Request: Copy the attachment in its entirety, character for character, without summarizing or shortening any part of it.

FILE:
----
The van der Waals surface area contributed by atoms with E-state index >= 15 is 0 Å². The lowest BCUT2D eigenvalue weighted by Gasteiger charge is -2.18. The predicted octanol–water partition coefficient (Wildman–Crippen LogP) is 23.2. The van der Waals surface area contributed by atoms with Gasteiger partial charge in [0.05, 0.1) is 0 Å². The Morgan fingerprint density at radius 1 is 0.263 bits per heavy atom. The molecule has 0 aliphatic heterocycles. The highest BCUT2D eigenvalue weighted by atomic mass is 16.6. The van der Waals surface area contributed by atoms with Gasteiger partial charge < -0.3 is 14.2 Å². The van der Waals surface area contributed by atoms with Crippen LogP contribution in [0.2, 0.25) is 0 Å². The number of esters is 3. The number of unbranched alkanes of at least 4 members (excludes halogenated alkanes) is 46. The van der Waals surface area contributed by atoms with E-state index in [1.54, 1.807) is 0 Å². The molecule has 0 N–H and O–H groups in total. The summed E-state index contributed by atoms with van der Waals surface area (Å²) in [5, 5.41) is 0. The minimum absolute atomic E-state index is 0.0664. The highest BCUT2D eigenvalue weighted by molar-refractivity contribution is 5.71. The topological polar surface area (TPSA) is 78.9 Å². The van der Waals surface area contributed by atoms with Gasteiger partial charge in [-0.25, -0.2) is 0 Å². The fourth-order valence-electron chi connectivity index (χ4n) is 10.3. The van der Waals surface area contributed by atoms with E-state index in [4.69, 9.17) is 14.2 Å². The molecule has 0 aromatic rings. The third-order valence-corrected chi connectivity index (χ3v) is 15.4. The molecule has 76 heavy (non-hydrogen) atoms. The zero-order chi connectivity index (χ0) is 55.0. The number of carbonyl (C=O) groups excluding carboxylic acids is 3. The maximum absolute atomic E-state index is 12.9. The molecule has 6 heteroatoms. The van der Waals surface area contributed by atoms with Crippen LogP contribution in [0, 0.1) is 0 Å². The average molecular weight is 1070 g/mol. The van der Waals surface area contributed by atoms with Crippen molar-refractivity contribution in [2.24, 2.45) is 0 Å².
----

The van der Waals surface area contributed by atoms with E-state index >= 15 is 0 Å². The lowest BCUT2D eigenvalue weighted by Gasteiger charge is -2.18. The predicted octanol–water partition coefficient (Wildman–Crippen LogP) is 23.2. The van der Waals surface area contributed by atoms with Gasteiger partial charge in [0.05, 0.1) is 0 Å². The Morgan fingerprint density at radius 1 is 0.263 bits per heavy atom. The molecule has 0 aliphatic heterocycles. The highest BCUT2D eigenvalue weighted by atomic mass is 16.6. The van der Waals surface area contributed by atoms with Gasteiger partial charge < -0.3 is 14.2 Å². The van der Waals surface area contributed by atoms with Crippen LogP contribution in [0.2, 0.25) is 0 Å². The number of esters is 3. The number of unbranched alkanes of at least 4 members (excludes halogenated alkanes) is 46. The van der Waals surface area contributed by atoms with E-state index in [1.54, 1.807) is 0 Å². The molecule has 0 N–H and O–H groups in total. The summed E-state index contributed by atoms with van der Waals surface area (Å²) in [5, 5.41) is 0. The minimum absolute atomic E-state index is 0.0664. The highest BCUT2D eigenvalue weighted by molar-refractivity contribution is 5.71. The topological polar surface area (TPSA) is 78.9 Å². The van der Waals surface area contributed by atoms with Gasteiger partial charge in [-0.25, -0.2) is 0 Å². The fourth-order valence-electron chi connectivity index (χ4n) is 10.3. The van der Waals surface area contributed by atoms with E-state index in [4.69, 9.17) is 14.2 Å². The molecule has 0 aromatic rings. The third-order valence-corrected chi connectivity index (χ3v) is 15.4. The molecule has 76 heavy (non-hydrogen) atoms. The zero-order chi connectivity index (χ0) is 55.0. The number of carbonyl (C=O) groups excluding carboxylic acids is 3. The maximum absolute atomic E-state index is 12.9. The molecule has 6 heteroatoms. The van der Waals surface area contributed by atoms with Crippen LogP contribution in [0, 0.1) is 0 Å². The average molecular weight is 1070 g/mol. The van der Waals surface area contributed by atoms with Crippen molar-refractivity contribution in [2.24, 2.45) is 0 Å².